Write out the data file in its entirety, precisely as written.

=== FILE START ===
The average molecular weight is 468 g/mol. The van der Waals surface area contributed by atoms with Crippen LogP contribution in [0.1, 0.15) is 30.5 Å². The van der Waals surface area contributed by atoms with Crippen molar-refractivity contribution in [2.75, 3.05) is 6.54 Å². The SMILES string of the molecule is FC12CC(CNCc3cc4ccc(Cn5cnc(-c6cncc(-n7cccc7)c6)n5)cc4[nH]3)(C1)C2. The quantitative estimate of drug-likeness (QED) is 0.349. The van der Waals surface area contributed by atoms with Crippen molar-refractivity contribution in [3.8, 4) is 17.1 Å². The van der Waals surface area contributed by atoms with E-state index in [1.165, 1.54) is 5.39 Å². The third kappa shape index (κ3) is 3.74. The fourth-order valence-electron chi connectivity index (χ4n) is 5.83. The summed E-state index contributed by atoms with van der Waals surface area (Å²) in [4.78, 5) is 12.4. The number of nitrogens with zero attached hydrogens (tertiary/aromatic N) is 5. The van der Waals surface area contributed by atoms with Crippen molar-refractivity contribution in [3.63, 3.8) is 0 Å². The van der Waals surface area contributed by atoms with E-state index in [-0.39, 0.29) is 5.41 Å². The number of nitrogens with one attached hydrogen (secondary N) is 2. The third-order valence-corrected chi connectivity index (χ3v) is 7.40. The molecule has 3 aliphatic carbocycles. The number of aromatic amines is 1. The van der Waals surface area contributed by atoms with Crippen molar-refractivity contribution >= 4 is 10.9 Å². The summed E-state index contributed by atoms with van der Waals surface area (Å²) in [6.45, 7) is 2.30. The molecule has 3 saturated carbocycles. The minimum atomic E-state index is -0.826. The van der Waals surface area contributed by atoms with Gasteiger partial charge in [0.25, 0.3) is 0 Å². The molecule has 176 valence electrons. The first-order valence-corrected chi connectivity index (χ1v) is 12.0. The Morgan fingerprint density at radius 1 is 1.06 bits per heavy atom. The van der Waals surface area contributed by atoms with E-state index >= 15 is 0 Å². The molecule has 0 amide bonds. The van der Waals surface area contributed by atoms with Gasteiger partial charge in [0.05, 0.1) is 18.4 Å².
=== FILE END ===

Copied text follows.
The average molecular weight is 468 g/mol. The van der Waals surface area contributed by atoms with Crippen LogP contribution in [0.1, 0.15) is 30.5 Å². The van der Waals surface area contributed by atoms with Crippen molar-refractivity contribution in [2.75, 3.05) is 6.54 Å². The SMILES string of the molecule is FC12CC(CNCc3cc4ccc(Cn5cnc(-c6cncc(-n7cccc7)c6)n5)cc4[nH]3)(C1)C2. The quantitative estimate of drug-likeness (QED) is 0.349. The van der Waals surface area contributed by atoms with Crippen molar-refractivity contribution in [3.8, 4) is 17.1 Å². The van der Waals surface area contributed by atoms with E-state index in [1.165, 1.54) is 5.39 Å². The third kappa shape index (κ3) is 3.74. The fourth-order valence-electron chi connectivity index (χ4n) is 5.83. The summed E-state index contributed by atoms with van der Waals surface area (Å²) in [4.78, 5) is 12.4. The number of nitrogens with zero attached hydrogens (tertiary/aromatic N) is 5. The van der Waals surface area contributed by atoms with Crippen molar-refractivity contribution in [3.63, 3.8) is 0 Å². The van der Waals surface area contributed by atoms with E-state index in [-0.39, 0.29) is 5.41 Å². The number of nitrogens with one attached hydrogen (secondary N) is 2. The third-order valence-corrected chi connectivity index (χ3v) is 7.40. The molecule has 3 aliphatic carbocycles. The number of aromatic amines is 1. The van der Waals surface area contributed by atoms with Crippen molar-refractivity contribution >= 4 is 10.9 Å². The summed E-state index contributed by atoms with van der Waals surface area (Å²) in [6.45, 7) is 2.30. The molecule has 3 saturated carbocycles. The minimum atomic E-state index is -0.826. The van der Waals surface area contributed by atoms with Gasteiger partial charge in [0.25, 0.3) is 0 Å². The molecule has 176 valence electrons. The first-order valence-corrected chi connectivity index (χ1v) is 12.0. The Morgan fingerprint density at radius 1 is 1.06 bits per heavy atom. The van der Waals surface area contributed by atoms with E-state index >= 15 is 0 Å². The molecule has 0 amide bonds. The van der Waals surface area contributed by atoms with Gasteiger partial charge in [0.05, 0.1) is 18.4 Å².